Stamp duty is the percentage of the purchase price of any new or used vehicle that must be paid to the relevant state or territory government. Stamp duty varies according to the state you live in – check out the links below for more details and to calculate costs:
Compulsory Third Party Insurance (CTP) and Registration
Another cost to factor in is paying for your car’s registration and CTP. The registration you pay helps to fund road and road related infrastructure, your CTP is required by law to cover anyone who may be injured due to the fault of your car’s driver.
Car insurance policies, such as Comprehensive or Third Party Property, are optional insurance cover types. They offer cover in the event that your vehicle is damaged, or causes damage to someone else’s property. Purchasing this insurance may end up saving you a lot of money in the long run if you have an accident. See these car insurance options.
Buying a new car – Fees and charges
If you’re buying a new car, you may have seen or heard about some costs on top of the sale price. Ask the dealer for the total ‘drive away’ or ‘on-road’ price of the car so that you’re not caught off-guard with unexpected fees and charges for things such as number plates, registration or dealer delivery.
There will be many ongoing costs such as, tyres, car detailing, road tolls and maintenance. However, fuel and car servicing will likely be your biggest ongoing costs.
Buying a car with economic fuel consumption can save you a lot over time. Fuel economy typically relates to the vehicle and engine size, a small sedan with a smaller engine size will generally offer better fuel economy than a large sedan with a high powered engine.
Experts recommend servicing your car every 12 months or every 15,000km, whichever comes first. This helps to ensure that your car is maintained and operating at its best; however, it can be expensive. A benefit of buying a brand new car is capped price service options offered by car dealerships, this means no surprises when it comes to servicing your car and helps you to budget for the future.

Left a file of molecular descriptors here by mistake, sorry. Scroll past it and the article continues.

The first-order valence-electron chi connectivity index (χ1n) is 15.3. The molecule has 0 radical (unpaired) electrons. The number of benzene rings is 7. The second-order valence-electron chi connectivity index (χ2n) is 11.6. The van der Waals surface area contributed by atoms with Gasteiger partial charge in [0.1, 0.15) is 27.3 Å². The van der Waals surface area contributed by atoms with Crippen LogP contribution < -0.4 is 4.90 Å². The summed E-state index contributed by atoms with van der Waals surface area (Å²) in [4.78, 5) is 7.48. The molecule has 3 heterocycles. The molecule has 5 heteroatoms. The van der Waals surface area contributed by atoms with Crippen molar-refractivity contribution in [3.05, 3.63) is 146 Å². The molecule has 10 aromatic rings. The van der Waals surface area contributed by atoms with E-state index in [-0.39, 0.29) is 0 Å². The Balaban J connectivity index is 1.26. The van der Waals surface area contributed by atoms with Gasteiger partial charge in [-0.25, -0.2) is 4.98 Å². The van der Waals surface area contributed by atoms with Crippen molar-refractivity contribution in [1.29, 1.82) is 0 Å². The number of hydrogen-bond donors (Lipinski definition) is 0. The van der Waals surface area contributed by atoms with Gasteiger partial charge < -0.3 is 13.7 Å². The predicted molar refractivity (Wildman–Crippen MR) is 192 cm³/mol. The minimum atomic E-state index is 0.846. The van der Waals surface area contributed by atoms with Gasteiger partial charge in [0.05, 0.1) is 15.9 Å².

Tackling the price
Saving a bit more money on top of the cost of the car you’re wanting to buy will give you a buffer so that you can afford ongoing costs like fuel and servicing. Check out our tips on how to create and stick to a budget.
If you need the car now and don’t have time to save, a personal loan can help you make the purchase straight away. With CommBank you have a range of personal loans options: a Fixed Rate Personal Loan, a Variable Rate Personal Loan or a Secured Personal Loan.
A Secured Personal Loan lets you borrow at a lower rate than an unsecured loan by using your new car as security, reducing the amount of interest you have to pay over the course of the loan. Find out more about the difference between each loan.
A novated lease is a way you can finance a new or used car and make your repayments from your pre-tax salary with approval from your employer. It can also bundle your vehicle’s expenses into one simple payment. Novated leasing is a form of ‘salary sacrificing’, which effectively reduces your taxable income.